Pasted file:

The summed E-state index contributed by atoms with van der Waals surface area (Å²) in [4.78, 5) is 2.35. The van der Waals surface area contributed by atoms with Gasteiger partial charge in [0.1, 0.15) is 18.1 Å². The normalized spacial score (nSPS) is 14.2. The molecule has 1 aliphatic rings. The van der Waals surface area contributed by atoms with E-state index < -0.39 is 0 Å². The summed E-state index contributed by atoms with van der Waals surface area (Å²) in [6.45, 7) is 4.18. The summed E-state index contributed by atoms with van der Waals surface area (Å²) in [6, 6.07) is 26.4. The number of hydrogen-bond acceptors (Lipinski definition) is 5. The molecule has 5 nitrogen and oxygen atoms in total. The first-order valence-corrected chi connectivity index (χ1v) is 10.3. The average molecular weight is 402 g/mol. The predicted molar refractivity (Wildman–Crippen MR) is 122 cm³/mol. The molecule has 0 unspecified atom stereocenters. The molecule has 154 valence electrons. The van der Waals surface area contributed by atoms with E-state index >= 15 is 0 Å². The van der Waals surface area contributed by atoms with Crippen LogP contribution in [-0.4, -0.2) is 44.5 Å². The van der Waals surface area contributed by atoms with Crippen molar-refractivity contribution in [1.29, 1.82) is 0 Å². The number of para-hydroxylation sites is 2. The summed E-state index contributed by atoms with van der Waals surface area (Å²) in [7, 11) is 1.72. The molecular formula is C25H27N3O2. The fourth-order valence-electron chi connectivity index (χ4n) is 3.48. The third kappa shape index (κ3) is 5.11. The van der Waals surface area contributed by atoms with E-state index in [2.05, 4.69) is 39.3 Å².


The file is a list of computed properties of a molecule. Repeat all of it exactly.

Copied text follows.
The summed E-state index contributed by atoms with van der Waals surface area (Å²) in [4.78, 5) is 2.35. The van der Waals surface area contributed by atoms with Gasteiger partial charge in [0.1, 0.15) is 18.1 Å². The normalized spacial score (nSPS) is 14.2. The molecule has 1 aliphatic rings. The van der Waals surface area contributed by atoms with E-state index < -0.39 is 0 Å². The summed E-state index contributed by atoms with van der Waals surface area (Å²) in [6.45, 7) is 4.18. The summed E-state index contributed by atoms with van der Waals surface area (Å²) in [6, 6.07) is 26.4. The number of hydrogen-bond acceptors (Lipinski definition) is 5. The molecule has 5 nitrogen and oxygen atoms in total. The first-order valence-corrected chi connectivity index (χ1v) is 10.3. The average molecular weight is 402 g/mol. The predicted molar refractivity (Wildman–Crippen MR) is 122 cm³/mol. The molecule has 0 unspecified atom stereocenters. The molecule has 154 valence electrons. The van der Waals surface area contributed by atoms with E-state index >= 15 is 0 Å². The van der Waals surface area contributed by atoms with Crippen LogP contribution in [-0.4, -0.2) is 44.5 Å². The van der Waals surface area contributed by atoms with Crippen molar-refractivity contribution in [1.29, 1.82) is 0 Å². The number of para-hydroxylation sites is 2. The summed E-state index contributed by atoms with van der Waals surface area (Å²) in [7, 11) is 1.72. The molecular formula is C25H27N3O2. The fourth-order valence-electron chi connectivity index (χ4n) is 3.48. The third kappa shape index (κ3) is 5.11. The van der Waals surface area contributed by atoms with E-state index in [2.05, 4.69) is 39.3 Å².